The Great Reality TV Swindle
Christmas Films for Channel 4, 2002
One of the most audacious game show formats of modern times was invented by Nik Russian in 2001. He would organise for three teams of ten to travel the world for a year, all accommodation and transport provided, and work for a million pounds. The team that earned the most would win £100,000 each.
After holding some tests - including baking a cake on a private island in the middle of the Thames - three teams were picked, and gathered at Waterloo station in June 2002. There it emerged that funding hadn't come through, and the project was off. One team decided to stick together, made a film, got on the London news, and received a visit from Nik Russian, before slinking home in defeat.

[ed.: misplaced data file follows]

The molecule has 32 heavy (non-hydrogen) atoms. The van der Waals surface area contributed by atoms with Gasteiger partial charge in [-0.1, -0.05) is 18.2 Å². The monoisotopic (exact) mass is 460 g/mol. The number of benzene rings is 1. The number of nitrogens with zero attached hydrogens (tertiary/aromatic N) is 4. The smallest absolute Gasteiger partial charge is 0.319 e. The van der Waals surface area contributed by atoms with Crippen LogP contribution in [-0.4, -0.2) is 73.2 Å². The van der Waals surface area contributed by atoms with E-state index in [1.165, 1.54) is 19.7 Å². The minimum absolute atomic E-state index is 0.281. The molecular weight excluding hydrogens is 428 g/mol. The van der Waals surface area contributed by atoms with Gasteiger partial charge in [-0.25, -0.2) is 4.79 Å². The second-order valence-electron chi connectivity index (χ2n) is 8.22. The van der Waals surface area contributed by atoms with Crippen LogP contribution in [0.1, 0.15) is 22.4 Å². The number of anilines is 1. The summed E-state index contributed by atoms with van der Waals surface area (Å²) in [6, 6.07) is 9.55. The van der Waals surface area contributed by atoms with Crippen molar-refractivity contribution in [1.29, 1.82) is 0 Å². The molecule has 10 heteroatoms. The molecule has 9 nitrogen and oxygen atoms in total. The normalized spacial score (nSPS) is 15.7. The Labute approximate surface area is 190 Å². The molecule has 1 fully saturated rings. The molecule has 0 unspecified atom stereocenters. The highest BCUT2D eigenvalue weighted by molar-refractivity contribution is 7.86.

Such was the premise behind a thoroughly bizarre one-off programme that aired in late 2002. The show was shot in a documentary style, and included homages from the two big reality shows of the time - a Survivor t-shirt, and an actual clip from that year's Big Brother. Their attention to detail was good, but imperfect - attentive viewers will see the result of a lunchtime football match in a sequence shot in the morning.
Director Caz Gorham created a credible story, sending up the eagerness of young people to appear on television, and suggesting that not everything in these reality shows is as cut-and-dried - or even as honest - as it might seem.
Nikita Russian's real name was Keith Gillard.
One thing that many people latched onto in the "is it/isn't it real?" debate was that apparently nobody had heard of the production company, Christmas Films, before. In fact the company had existed for several years, mostly making arty short films, but also the 1999 sexuality quiz, The Staying-In Show.